Strasbourg stands in solidarity with the people of Japan and Libya

Yesterday afternoon the Mayor of Strasbourg, Roland Ries, other elected representatives, the Croix-Rouge française and the people of Strasbourg joined the Counseileur-Gènèral from the Japanese Consulat in Strasbourg to stand together in solidarity with the people of Japan after the earthquake and tsunami that happened earlier this month.  The first picture shows the Senator and Mayor of Strasbourg, Roland Ries, speaking just before there was a minutes silence.  To his right is Jean-Jacques Gsell the Parti Socialiste candidate for Strasbourg canton 2.  After the Mayor Armand Perego,the president of the regional delegation of the Croix-Rouge talked about what they were doing locally and in Japan to help the people who were the victims of the earthquakes and tsunami, including the 86 teams deployed by the Red-Cross Japan and the assistance provided by the organisation to the more than 300,000 people who have been evacuated.  He also said that they had raised more than 25,000 Euros locally which had already been transferred to the Red Cross Japan.

The representative of the Japanese government thanked Strasbourg Council who had voted 20,000 Euros of help to be sent via the Red-Cross to the people of Japan and for organising this display of solidarity with the people of Japan in the heart of the city.

A large cheque for 5,300 Euros was then presented by the local representative of the Croix-Rouge to the representative of the Japanese government.  In this picture the person with the blonde pony tail and the black coat with the green pattern is the candidate for Europe Écologie for Strasbourg canton 2 also; so both candidates for the run-off today took time out from campaigning to show solidarity with the people of Japan.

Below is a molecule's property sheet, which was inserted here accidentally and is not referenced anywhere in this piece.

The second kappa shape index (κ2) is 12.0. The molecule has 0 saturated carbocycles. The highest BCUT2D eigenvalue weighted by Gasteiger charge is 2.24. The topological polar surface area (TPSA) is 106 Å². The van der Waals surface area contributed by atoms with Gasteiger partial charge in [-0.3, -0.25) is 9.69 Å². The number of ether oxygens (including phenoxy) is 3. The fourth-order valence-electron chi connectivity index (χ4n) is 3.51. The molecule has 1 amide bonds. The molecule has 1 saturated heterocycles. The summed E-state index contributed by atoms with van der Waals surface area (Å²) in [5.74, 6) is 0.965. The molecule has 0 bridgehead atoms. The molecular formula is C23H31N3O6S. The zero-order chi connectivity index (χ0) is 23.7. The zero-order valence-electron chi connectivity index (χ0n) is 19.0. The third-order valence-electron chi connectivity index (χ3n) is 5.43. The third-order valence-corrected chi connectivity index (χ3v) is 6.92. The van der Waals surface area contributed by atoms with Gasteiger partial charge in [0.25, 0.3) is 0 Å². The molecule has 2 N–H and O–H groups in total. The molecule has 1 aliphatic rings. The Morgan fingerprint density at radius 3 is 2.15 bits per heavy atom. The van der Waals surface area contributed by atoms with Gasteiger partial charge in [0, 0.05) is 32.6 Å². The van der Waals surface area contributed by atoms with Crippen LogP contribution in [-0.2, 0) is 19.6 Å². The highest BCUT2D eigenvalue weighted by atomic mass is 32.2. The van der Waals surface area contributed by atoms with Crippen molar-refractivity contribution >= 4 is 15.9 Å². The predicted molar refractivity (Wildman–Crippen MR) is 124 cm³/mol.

There was a very good turn out of people from Strasbourg despite it trying to rain whilst we were there.  After the speeches a Japanese poem was read out by a Japanese student studying at the university and then two musicians originating from Japan who play with the Strasbourg Symphony Orchestra played Back on violin and Cello.

At the same time as the gathering to show solidarity with the people of Japan, actually on the other side of the statue of Jean Baptiste Kléber there was a gathering in solidarity with the people of Libya with most of the people gathering carrying flags from the Parti communiste français or the Nouveau parti anticapitaliste, both of who oppose the action for the no-fly zone in Libya.  This woman’s placard read, “No to the intervention by the imperialist powers in Libya, it’s not imperialism which can bring freedom and democracy to the people of Libya.”  As in previous weeks there was a banner against the plinth of the statue calling for a democratic Libya and for “Gadhafi Degage.”  The woman in the picture on the left had come in what is clearly her protest outfit including a crash helmet with a loudhailer attached to the top of it.  Her message was, “A war to save lives?”  It was interesting that the message from the people gathered around the statue was one of opposition to what is happening in Lybia whilst next to the banner was a young man who could have been of Libyan origin with a sign thanking France and the United Nations.

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